With Rune Factory 4 appearing on the scene almost a decade ago, fans might wonder what took Rune Factory 5 so long to be developed. The answer lies in financial troubles.

Rune Factory developer Neverland Co. filed for bankruptcy in 2013, right after the release of Rune Factory 4. A translation of Neverland Co.'s official statement explains that even though Rune Factory 4 sold well, the profits weren't enough to keep the company afloat.


It was unclear what might happen to Rune Factory 5, and fans continued to wonder for years. Then, in 2019, Nintendo surprised everyone in a Nintendo Direct announcement by revealing the existence of Rune Factory 5.

It turns out that Yoshifumi Hashimoto, the mind behind the Rune Factory and Story of Seasons series, opened a new development studio, Hakama, in 2018. Fans immediately discussed the possibility of more Rune Factory games online, hoping that one of their favorite franchises would continue. With the help of Marvelous Inc., Hashimoto continued to work on Rune Factory 5, which is set to release in Japan in May 2020.

The games break genre boundaries

Rune Factory 4 and 5 are receiving all the buzz in the gaming community right now because they're appearing on Nintendo's latest console. However, it's also important to remember the previous games in the series, which broke boundaries in the farming sim genre. Because the Rune Factory series melds the genres of action RPGs and farming sims, it's expected that the games do something interesting.


For instance, an interview with Yoshifumi Hashimoto on the release of Rune Factory Oceans delved into one of the more interesting aspects of Oceans. Hashimoto stated, "The first thought that came to my mind was creating an exciting adventure in the sea. In former series we couldn't enter the sea; we could only see it off in the distance." Other farming sims, even ones that incorporate action like Stardew Valley, frequently stop players' dreams of crossing oceans, using water as a way to create boundaries within the games' world.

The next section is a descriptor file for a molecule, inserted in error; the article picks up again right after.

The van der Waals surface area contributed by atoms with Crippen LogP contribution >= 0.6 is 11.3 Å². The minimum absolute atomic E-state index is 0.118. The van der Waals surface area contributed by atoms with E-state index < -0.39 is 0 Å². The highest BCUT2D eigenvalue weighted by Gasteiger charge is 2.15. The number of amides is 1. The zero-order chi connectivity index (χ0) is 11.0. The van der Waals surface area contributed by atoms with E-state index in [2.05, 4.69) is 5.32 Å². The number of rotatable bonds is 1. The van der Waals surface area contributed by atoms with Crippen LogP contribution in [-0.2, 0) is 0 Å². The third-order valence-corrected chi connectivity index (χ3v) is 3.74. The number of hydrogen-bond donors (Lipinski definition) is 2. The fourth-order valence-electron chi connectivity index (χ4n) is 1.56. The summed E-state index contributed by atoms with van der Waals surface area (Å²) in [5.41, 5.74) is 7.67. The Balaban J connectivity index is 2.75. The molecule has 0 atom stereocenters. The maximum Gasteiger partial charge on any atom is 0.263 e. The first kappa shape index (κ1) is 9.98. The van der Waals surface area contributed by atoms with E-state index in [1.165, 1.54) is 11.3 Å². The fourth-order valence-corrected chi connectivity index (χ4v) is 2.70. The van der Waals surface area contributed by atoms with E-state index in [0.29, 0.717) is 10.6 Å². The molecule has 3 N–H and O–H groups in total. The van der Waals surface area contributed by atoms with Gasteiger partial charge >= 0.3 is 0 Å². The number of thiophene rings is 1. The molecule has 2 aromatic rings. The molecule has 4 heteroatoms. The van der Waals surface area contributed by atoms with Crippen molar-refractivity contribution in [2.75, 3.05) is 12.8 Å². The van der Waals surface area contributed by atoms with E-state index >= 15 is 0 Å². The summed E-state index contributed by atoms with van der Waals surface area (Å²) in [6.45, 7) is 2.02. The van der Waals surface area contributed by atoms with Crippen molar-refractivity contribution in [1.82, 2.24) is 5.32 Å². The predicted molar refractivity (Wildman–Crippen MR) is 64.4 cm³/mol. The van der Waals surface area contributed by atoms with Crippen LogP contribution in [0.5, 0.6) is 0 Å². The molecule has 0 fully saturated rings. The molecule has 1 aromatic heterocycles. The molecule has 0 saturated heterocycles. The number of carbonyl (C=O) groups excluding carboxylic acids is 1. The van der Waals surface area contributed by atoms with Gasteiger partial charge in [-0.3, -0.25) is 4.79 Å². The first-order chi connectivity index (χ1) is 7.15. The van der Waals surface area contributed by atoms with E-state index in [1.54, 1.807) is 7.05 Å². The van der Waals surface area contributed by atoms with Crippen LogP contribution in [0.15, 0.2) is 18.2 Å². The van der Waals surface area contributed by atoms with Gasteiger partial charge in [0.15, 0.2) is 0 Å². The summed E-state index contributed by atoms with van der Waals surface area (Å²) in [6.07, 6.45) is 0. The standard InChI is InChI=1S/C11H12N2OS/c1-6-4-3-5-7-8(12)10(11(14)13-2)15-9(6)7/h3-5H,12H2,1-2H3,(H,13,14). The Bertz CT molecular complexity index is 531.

By crafting a game that allowed players to fulfill their pirate fantasies, Rune Factory Oceans basically went where no other sim had gone before. Though Oceans, released as Tides of Destiny in Western markets, still focuses on marriage and farming, it also allows players to take their adventure to the seas in a different sort of action-adventure.


It's all about fantasy

The entire point of the Rune Factory series is its fantasy trappings. In addition to farming and romance elements, the games strive to place players in a fantasy world. In fact, the fantasy element of Rune Factory sets the series apart from many other slice of life-style games.


Yoshifumi Hashimoto has described fantasy as his main goal with the series, explaining, "Rune Factory isn't a game where you just fight – it is a living fantasy world where people become hungry, some people just want to be left alone to live their lives, and you may even be attacked by monsters. This started off with me trying to create that sort of life in a fantasy world." In an attempt to immerse players within the world, the fantasy Hashimoto crafts has its own internal logic.

Hashimoto also explained that anime influences the games quite a bit, as they feature extensive animated cutscenes. In Japan, the worlds of the games are expanded through audio dramas and comics as well. The series is meant to be a fantasy — one that grabs a players attention and keeps it through wondrous and fantastical worlds.